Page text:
Many Americans were still finishing off Valentine chocolates wrapped in red foil on February 18. But if you were in China, the color red would be associated with money, clothing, and a PIG. February 18th was the Chinese Lunar New Year of 4704—the year of the Red Pig and the first day of a 15-day festival.
Recent events have left many wondering what the Red Pig year holds for China. Analysts cite many possible reasons for the biggest downturn in China’s stock market in a decade including: the pressure for profit-taking days after the market hit a record high, growing concerns that China’s government will seek to slow its tremendous growth, and even comments by former Federal Reserve Chairman Alan Greenspan to a business conference in Hong Kong that the US may be nearing the end of its prosperous economic cycle—proof that we are truly in a global economy.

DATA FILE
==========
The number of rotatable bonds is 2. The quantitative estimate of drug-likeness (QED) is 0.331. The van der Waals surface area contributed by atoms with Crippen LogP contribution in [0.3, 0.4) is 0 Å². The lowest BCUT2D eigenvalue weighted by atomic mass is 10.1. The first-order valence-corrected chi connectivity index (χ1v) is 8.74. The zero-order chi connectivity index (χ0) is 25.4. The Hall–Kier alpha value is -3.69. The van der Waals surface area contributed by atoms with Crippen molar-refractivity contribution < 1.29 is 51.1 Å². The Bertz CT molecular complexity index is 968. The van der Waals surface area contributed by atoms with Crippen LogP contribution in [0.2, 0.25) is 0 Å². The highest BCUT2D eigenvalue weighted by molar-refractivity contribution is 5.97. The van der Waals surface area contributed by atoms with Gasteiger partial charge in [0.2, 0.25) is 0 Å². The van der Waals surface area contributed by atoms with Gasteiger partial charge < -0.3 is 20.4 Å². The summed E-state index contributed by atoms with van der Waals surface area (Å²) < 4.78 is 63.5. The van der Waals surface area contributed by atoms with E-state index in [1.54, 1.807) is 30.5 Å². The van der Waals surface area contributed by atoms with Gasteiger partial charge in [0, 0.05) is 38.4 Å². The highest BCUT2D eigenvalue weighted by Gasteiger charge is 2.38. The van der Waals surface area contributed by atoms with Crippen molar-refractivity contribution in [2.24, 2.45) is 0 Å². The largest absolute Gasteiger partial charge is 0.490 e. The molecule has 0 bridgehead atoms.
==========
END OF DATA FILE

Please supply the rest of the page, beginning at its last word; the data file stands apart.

What does all this mean for firms looking to enter the China market? Regardless of the reasons behind the “Shanghai Sneeze”, the fact remains that China is a rapidly growing economy. China’s economy grew 10.7 percent last year—the fastest rise since 1995—and a central bank report at the beginning of the year estimated it would expand 9.8 percent this year. This growth is producing an emerging middle class in China that will soon be one of the world’s largest consumer markets.
Marketing to this emerging middle class will not be as intuitive as marketing to China’s current middle class which is centrally located in cities and well educated in consumerism.
Take a look at China’s New Middle Class: A Moving Target, for a discussion of how your firm can reach this new market.